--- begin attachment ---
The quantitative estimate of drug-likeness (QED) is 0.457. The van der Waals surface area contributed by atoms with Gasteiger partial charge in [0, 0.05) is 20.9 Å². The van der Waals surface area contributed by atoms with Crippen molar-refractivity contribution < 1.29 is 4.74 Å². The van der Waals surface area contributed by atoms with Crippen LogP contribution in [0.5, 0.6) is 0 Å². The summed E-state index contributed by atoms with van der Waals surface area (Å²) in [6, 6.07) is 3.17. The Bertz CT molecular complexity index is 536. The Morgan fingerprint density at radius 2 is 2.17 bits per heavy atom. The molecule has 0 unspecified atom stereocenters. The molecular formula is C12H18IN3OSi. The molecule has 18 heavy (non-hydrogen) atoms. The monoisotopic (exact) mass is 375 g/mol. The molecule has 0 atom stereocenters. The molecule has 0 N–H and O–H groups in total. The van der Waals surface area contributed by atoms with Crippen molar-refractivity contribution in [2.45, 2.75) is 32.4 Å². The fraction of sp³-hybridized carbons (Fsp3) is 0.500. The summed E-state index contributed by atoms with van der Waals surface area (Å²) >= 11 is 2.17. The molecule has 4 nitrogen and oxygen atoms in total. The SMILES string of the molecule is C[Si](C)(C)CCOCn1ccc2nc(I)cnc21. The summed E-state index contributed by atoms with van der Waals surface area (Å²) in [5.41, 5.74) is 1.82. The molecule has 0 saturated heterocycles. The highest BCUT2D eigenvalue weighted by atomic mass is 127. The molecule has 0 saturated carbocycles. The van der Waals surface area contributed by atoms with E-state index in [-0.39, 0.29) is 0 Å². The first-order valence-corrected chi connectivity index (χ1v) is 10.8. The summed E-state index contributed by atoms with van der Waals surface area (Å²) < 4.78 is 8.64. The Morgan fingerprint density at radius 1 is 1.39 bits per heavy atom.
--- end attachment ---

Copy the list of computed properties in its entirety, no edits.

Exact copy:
The quantitative estimate of drug-likeness (QED) is 0.457. The van der Waals surface area contributed by atoms with Gasteiger partial charge in [0, 0.05) is 20.9 Å². The van der Waals surface area contributed by atoms with Crippen molar-refractivity contribution < 1.29 is 4.74 Å². The van der Waals surface area contributed by atoms with Crippen LogP contribution in [0.5, 0.6) is 0 Å². The summed E-state index contributed by atoms with van der Waals surface area (Å²) in [6, 6.07) is 3.17. The Bertz CT molecular complexity index is 536. The Morgan fingerprint density at radius 2 is 2.17 bits per heavy atom. The molecule has 0 unspecified atom stereocenters. The molecular formula is C12H18IN3OSi. The molecule has 18 heavy (non-hydrogen) atoms. The monoisotopic (exact) mass is 375 g/mol. The molecule has 0 atom stereocenters. The molecule has 0 N–H and O–H groups in total. The van der Waals surface area contributed by atoms with Crippen molar-refractivity contribution in [2.45, 2.75) is 32.4 Å². The fraction of sp³-hybridized carbons (Fsp3) is 0.500. The summed E-state index contributed by atoms with van der Waals surface area (Å²) >= 11 is 2.17. The molecule has 4 nitrogen and oxygen atoms in total. The SMILES string of the molecule is C[Si](C)(C)CCOCn1ccc2nc(I)cnc21. The summed E-state index contributed by atoms with van der Waals surface area (Å²) in [5.41, 5.74) is 1.82. The molecule has 0 saturated heterocycles. The highest BCUT2D eigenvalue weighted by atomic mass is 127. The molecule has 0 saturated carbocycles. The van der Waals surface area contributed by atoms with E-state index in [-0.39, 0.29) is 0 Å². The first-order valence-corrected chi connectivity index (χ1v) is 10.8. The summed E-state index contributed by atoms with van der Waals surface area (Å²) < 4.78 is 8.64. The Morgan fingerprint density at radius 1 is 1.39 bits per heavy atom.